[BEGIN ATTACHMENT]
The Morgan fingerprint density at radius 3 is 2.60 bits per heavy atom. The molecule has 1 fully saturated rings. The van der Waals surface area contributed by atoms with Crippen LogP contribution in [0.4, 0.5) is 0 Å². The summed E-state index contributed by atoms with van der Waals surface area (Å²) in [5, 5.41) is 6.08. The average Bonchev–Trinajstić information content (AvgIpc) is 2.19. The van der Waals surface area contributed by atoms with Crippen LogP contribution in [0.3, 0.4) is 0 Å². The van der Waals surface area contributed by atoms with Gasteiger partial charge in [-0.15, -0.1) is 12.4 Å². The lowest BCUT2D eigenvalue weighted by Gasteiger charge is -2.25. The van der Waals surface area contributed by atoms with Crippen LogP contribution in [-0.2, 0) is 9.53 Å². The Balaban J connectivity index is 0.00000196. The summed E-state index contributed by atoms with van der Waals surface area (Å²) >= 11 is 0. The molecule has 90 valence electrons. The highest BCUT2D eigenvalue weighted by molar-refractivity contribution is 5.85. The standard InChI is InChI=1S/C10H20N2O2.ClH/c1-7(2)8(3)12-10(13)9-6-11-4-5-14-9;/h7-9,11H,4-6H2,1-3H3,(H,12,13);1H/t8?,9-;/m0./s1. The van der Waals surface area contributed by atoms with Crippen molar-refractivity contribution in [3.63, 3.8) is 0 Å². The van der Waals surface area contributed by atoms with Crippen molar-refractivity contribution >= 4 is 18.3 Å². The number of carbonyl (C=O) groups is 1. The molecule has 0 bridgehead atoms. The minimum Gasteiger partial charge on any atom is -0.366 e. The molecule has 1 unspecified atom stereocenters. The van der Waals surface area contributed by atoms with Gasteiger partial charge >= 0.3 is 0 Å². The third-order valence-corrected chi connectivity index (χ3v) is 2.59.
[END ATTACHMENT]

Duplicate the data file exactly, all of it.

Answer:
The Morgan fingerprint density at radius 3 is 2.60 bits per heavy atom. The molecule has 1 fully saturated rings. The van der Waals surface area contributed by atoms with Crippen LogP contribution in [0.4, 0.5) is 0 Å². The summed E-state index contributed by atoms with van der Waals surface area (Å²) in [5, 5.41) is 6.08. The average Bonchev–Trinajstić information content (AvgIpc) is 2.19. The van der Waals surface area contributed by atoms with Crippen LogP contribution in [0.3, 0.4) is 0 Å². The van der Waals surface area contributed by atoms with Gasteiger partial charge in [-0.15, -0.1) is 12.4 Å². The lowest BCUT2D eigenvalue weighted by Gasteiger charge is -2.25. The van der Waals surface area contributed by atoms with Crippen LogP contribution in [-0.2, 0) is 9.53 Å². The Balaban J connectivity index is 0.00000196. The summed E-state index contributed by atoms with van der Waals surface area (Å²) >= 11 is 0. The molecule has 90 valence electrons. The highest BCUT2D eigenvalue weighted by molar-refractivity contribution is 5.85. The standard InChI is InChI=1S/C10H20N2O2.ClH/c1-7(2)8(3)12-10(13)9-6-11-4-5-14-9;/h7-9,11H,4-6H2,1-3H3,(H,12,13);1H/t8?,9-;/m0./s1. The van der Waals surface area contributed by atoms with Crippen molar-refractivity contribution in [3.63, 3.8) is 0 Å². The van der Waals surface area contributed by atoms with Crippen molar-refractivity contribution >= 4 is 18.3 Å². The number of carbonyl (C=O) groups is 1. The molecule has 0 bridgehead atoms. The minimum Gasteiger partial charge on any atom is -0.366 e. The molecule has 1 unspecified atom stereocenters. The van der Waals surface area contributed by atoms with Gasteiger partial charge >= 0.3 is 0 Å². The third-order valence-corrected chi connectivity index (χ3v) is 2.59.